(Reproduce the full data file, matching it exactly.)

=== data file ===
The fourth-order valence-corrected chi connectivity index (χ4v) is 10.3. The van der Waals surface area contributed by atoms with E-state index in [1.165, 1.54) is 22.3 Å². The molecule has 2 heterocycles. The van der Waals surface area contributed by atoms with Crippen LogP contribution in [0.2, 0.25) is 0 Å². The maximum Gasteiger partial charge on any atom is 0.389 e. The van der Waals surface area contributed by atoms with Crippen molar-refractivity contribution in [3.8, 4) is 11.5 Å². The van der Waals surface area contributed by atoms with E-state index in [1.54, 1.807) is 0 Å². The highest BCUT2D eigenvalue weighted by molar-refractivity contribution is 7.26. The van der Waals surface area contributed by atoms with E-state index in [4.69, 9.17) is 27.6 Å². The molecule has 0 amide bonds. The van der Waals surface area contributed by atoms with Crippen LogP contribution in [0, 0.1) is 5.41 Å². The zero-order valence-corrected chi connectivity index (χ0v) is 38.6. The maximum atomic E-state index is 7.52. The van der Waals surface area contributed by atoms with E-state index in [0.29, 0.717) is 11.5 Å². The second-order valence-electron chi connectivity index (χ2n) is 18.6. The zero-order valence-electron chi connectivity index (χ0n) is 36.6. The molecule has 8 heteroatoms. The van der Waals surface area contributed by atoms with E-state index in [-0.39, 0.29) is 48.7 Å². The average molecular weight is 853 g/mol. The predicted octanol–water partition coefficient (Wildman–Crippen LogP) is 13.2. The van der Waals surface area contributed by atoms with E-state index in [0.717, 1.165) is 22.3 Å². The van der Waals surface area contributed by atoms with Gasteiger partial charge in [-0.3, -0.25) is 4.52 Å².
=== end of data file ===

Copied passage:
The fourth-order valence-corrected chi connectivity index (χ4v) is 10.3. The van der Waals surface area contributed by atoms with E-state index in [1.165, 1.54) is 22.3 Å². The molecule has 2 heterocycles. The van der Waals surface area contributed by atoms with Crippen LogP contribution in [0.2, 0.25) is 0 Å². The maximum Gasteiger partial charge on any atom is 0.389 e. The van der Waals surface area contributed by atoms with Crippen molar-refractivity contribution in [3.8, 4) is 11.5 Å². The van der Waals surface area contributed by atoms with E-state index in [1.54, 1.807) is 0 Å². The highest BCUT2D eigenvalue weighted by molar-refractivity contribution is 7.26. The van der Waals surface area contributed by atoms with E-state index in [4.69, 9.17) is 27.6 Å². The molecule has 0 amide bonds. The van der Waals surface area contributed by atoms with Crippen LogP contribution in [0, 0.1) is 5.41 Å². The zero-order valence-corrected chi connectivity index (χ0v) is 38.6. The maximum atomic E-state index is 7.52. The van der Waals surface area contributed by atoms with E-state index in [0.29, 0.717) is 11.5 Å². The second-order valence-electron chi connectivity index (χ2n) is 18.6. The zero-order valence-electron chi connectivity index (χ0n) is 36.6. The molecule has 8 heteroatoms. The van der Waals surface area contributed by atoms with E-state index in [-0.39, 0.29) is 48.7 Å². The average molecular weight is 853 g/mol. The predicted octanol–water partition coefficient (Wildman–Crippen LogP) is 13.2. The van der Waals surface area contributed by atoms with E-state index in [0.717, 1.165) is 22.3 Å². The van der Waals surface area contributed by atoms with Gasteiger partial charge in [-0.3, -0.25) is 4.52 Å².